The military spy agencies were the subject of a major reform effort in late 2015 that moved them from the General Staff Department of the People’s Liberation Army to a new military service-level group called the Strategic Support Force.

U.S. Defense Industrial Entities

China’s intelligence collection operations targeting U.S. defense industrial entities and its acquisition of sensitive defense technology could undermine U.S. military superiority by accelerating China’s military modernization and giving China insight into the capabilities and operation of U.S. weapons and weapons systems.

Some spies were caught but there are more spies and operatives across the defense agencies, companies, contractors of the US and its allies.

• In June 2016, Wenxia “Wency” Man, a Chinese-born naturalized U.S. citizen, was convicted of conspiring with an agent in China to illegally export to China the MQ–9 Reaper/Predator B unmanned aerial vehicle, as well as engines used in the F–35, F–22, and F–16 jet fighters and technical data associated with these platforms.

• In June 2016, Amin “Amy” Yu, a Chinese national and permanent resident of the United States, pleaded guilty to illegally acting as an agent of the Chinese government. Ms. Yu illegally exported commercial technology used in marine submersible vehicles * to conspirators at China’s Harbin Engineering University, a research institute that supports PLA Navy military modernization.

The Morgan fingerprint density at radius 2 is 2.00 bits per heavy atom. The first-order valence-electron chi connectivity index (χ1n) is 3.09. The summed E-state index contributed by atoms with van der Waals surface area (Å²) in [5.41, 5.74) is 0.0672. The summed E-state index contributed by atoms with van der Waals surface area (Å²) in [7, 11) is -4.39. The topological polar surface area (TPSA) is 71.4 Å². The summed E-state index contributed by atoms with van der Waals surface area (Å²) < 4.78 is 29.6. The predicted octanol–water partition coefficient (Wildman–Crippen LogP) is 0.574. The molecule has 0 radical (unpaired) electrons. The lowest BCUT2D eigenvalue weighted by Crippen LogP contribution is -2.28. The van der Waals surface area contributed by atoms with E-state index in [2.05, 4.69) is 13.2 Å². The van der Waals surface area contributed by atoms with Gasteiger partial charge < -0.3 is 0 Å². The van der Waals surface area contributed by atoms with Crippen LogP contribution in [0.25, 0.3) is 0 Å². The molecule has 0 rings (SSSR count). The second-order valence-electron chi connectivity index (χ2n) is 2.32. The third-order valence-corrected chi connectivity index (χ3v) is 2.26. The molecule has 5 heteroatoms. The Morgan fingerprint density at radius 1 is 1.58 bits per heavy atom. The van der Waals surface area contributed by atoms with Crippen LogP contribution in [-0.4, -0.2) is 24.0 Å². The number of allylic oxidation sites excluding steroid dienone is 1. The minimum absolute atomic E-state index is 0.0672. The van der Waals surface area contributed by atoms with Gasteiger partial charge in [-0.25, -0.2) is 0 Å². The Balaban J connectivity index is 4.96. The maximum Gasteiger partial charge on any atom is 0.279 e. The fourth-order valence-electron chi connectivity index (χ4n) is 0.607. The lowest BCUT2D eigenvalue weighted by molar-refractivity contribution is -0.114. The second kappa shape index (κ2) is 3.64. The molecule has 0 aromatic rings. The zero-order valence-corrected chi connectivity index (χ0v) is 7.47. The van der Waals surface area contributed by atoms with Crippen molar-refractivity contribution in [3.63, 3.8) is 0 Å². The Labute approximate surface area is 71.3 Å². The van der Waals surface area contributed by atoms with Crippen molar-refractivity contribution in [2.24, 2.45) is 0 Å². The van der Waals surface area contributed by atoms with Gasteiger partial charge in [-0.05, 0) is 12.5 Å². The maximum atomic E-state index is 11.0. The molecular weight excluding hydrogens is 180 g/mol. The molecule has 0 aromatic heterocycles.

• In March 2016, Su Bin, a Chinese national, pleaded guilty to conspiring from 2008 to 2014 to steal U.S. military technical data, including data on the Boeing C–17 Globemaster military transport aircraft and jet fi ghter aircraft, and export this information to China. Some of Mr. Su’s co-conspirators were members of the PLA Air Force.


December 09, 2016

Beyond Dome City colonies to Shell Worlds or Paraterraforming as a shortcut to making planets habitable

Existing covered areas and domes on Earth are in the 30-40 acre ranges and with costs of $400 million to 1 billion. There is also strong material (EFTE) which is 100 times lighter than glass and which can lower costs by 4 times. Very large geodesic domes could cover several square miles on Mars. Mars has one third of the gravity on Earth, so dome cities could be very large there.


A large “shell” can be used to encase an alien world (asteroid or moon), keeping its atmosphere contained long enough for long-term changes to take root.

There is also the concepts where a usable part of a planet is enclosed in an dome in order to transform its environment, which is known as “paraterraforming”.

Paraterraforming - The worldhouse concept

The 'worldhouse' concept of paraterraforming can be formulated within the existing boundaries of technological knowledge and can provide a quasi-unconstrained global habitable environment at significantly lower levels of materials requirement and economic cost. Construction can proceed on a modular basis. A coarse-grained assessment of the possibilities of paraterraforming Mars is presented. It is suggested that the establishment of a fully habitable worldhouse environment on the planet Mercury would be a much less difficult undertaking than taerraforming Venus and could be economically important for the human exploitation of the solar system.